Saturday, March 20, 2010

Kitap: Making Things Happen

Making Things Happen (Scott Berkun, 2008) yazılım proje yönetimi hakkında bilgi ve deneyim sunuyor. Örneğin proje başlangıcında yapılan planların %400 hatalı olabileceği, planların sürekli güncellenmesi gerektiği ve ancak proje sonuna doğru güncellemelerin %20 hata payına inebileceği gibi... Puan: 2/3

[p.15] Managers are not hired to contribute a linear amount of work like a worker or programmer is expected to do. Instead, leaders and managers are hired to amplify the value of everybody around them.

[p.32] If total schedule estimates are made early, they can be off by as much as 400%... It is only when the project is in implementation when the range of schedule estimation becomes reasonable, but even then, there is still a 20% swing in how accurate scheduling decisions are likely to be.

[p.33] If no possible failures are considered, the schedule cannot be credible. Its creator hasn’t been creative or skeptical enough.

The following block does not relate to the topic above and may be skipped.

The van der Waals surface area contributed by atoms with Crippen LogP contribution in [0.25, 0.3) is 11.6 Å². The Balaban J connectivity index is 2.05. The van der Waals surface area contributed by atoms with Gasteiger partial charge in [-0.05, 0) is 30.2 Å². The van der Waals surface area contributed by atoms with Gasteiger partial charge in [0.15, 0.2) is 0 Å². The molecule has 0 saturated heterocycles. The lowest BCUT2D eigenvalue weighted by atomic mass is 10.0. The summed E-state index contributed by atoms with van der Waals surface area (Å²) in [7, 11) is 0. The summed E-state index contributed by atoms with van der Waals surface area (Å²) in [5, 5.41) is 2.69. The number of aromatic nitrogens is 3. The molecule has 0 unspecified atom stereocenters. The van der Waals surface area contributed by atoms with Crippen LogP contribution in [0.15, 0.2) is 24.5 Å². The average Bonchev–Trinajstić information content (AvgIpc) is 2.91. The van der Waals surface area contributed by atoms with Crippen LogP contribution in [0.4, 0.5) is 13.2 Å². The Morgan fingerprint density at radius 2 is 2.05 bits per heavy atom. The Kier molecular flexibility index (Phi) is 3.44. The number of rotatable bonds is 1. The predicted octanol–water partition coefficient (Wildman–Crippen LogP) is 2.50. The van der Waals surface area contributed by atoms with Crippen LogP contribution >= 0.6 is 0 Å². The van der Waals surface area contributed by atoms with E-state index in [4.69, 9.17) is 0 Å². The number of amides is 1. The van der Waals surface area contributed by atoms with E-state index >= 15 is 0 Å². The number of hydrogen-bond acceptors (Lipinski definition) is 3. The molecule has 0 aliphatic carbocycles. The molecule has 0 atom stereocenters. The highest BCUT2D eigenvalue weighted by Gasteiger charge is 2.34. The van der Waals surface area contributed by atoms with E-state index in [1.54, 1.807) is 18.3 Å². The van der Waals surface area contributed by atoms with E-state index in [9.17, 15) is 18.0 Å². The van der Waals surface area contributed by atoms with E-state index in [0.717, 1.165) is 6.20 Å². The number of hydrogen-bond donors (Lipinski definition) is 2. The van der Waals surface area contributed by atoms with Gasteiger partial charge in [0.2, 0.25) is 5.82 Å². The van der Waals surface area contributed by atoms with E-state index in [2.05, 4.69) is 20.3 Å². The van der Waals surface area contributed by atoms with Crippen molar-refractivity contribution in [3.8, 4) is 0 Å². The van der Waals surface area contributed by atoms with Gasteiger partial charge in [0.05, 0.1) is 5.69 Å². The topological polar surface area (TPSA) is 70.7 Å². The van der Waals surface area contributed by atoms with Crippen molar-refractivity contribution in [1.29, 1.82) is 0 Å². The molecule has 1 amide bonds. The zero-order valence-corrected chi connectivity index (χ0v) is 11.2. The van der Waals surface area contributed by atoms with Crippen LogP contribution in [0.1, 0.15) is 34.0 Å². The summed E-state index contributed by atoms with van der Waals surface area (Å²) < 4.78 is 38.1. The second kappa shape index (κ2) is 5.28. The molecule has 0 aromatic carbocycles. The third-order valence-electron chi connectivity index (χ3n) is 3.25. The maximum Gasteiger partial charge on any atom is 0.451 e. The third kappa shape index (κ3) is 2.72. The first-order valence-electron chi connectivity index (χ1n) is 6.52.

[p.34] ...a schedule doesn’t have to be perfect... Schedules need to be good enough for the team and leaders to believe in, provide a basis for tracking and making adjustments...

[p.98] Someone has to lead a team in deciding which constraints/requirements can be ignored, bent, twisted, or manipulated, and which must be followed to the line and the letter... Big, radical ideas are rarely needed to succeed. More often, it’s a handful of basic, solid, good ideas – applied correctly – that are needed.

[p.119] ...the time to close down a problem space should be as long as the time it took to grow it out.

[p.149] The biggest mistake people make with specifications is waiting until a formal review process takes place to get feedback. Reviews should be used to refine, not to make a first pass and a final decision at the same time.

[p.224] What should worry us is not the number of people that oppose us, but how good their reasons are for doing so – Alain de Botton

[p.242] be a good leader, you must learn how to find, bulid, earn, and grant trust to others – as well as learn how to cultivate trust in yourself.

[p.302] When a team is pushed very hard, it will take days or weeks to recover to the same level of performance predicted in the team’s work estimates.

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